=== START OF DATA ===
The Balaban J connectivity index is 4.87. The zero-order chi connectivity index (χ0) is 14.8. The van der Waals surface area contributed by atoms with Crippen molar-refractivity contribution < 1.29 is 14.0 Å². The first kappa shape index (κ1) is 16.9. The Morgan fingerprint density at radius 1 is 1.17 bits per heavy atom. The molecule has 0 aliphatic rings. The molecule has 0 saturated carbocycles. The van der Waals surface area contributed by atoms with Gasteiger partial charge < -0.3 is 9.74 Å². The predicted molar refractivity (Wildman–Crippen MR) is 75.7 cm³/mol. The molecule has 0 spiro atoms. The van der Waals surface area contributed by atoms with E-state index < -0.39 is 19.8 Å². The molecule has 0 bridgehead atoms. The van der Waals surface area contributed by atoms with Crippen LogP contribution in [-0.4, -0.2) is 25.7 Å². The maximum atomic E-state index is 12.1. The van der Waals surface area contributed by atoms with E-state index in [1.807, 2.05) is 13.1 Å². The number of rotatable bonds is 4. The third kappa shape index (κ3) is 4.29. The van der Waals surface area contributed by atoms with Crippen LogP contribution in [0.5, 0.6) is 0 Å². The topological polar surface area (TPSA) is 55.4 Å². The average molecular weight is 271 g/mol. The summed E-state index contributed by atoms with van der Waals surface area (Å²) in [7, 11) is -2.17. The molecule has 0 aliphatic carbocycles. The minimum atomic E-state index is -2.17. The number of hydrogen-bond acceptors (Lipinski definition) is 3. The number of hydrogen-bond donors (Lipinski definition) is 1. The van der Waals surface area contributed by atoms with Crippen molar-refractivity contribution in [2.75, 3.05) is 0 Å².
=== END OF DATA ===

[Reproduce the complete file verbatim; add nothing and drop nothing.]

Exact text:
The Balaban J connectivity index is 4.87. The zero-order chi connectivity index (χ0) is 14.8. The van der Waals surface area contributed by atoms with Crippen molar-refractivity contribution < 1.29 is 14.0 Å². The first kappa shape index (κ1) is 16.9. The Morgan fingerprint density at radius 1 is 1.17 bits per heavy atom. The molecule has 0 aliphatic rings. The molecule has 0 saturated carbocycles. The van der Waals surface area contributed by atoms with Gasteiger partial charge < -0.3 is 9.74 Å². The predicted molar refractivity (Wildman–Crippen MR) is 75.7 cm³/mol. The molecule has 0 spiro atoms. The van der Waals surface area contributed by atoms with E-state index < -0.39 is 19.8 Å². The molecule has 0 bridgehead atoms. The van der Waals surface area contributed by atoms with Crippen LogP contribution in [-0.4, -0.2) is 25.7 Å². The maximum atomic E-state index is 12.1. The van der Waals surface area contributed by atoms with E-state index in [1.807, 2.05) is 13.1 Å². The number of rotatable bonds is 4. The third kappa shape index (κ3) is 4.29. The van der Waals surface area contributed by atoms with Crippen LogP contribution in [0.5, 0.6) is 0 Å². The topological polar surface area (TPSA) is 55.4 Å². The average molecular weight is 271 g/mol. The summed E-state index contributed by atoms with van der Waals surface area (Å²) in [7, 11) is -2.17. The molecule has 0 aliphatic carbocycles. The minimum atomic E-state index is -2.17. The number of hydrogen-bond acceptors (Lipinski definition) is 3. The number of hydrogen-bond donors (Lipinski definition) is 1. The van der Waals surface area contributed by atoms with Crippen molar-refractivity contribution in [2.75, 3.05) is 0 Å².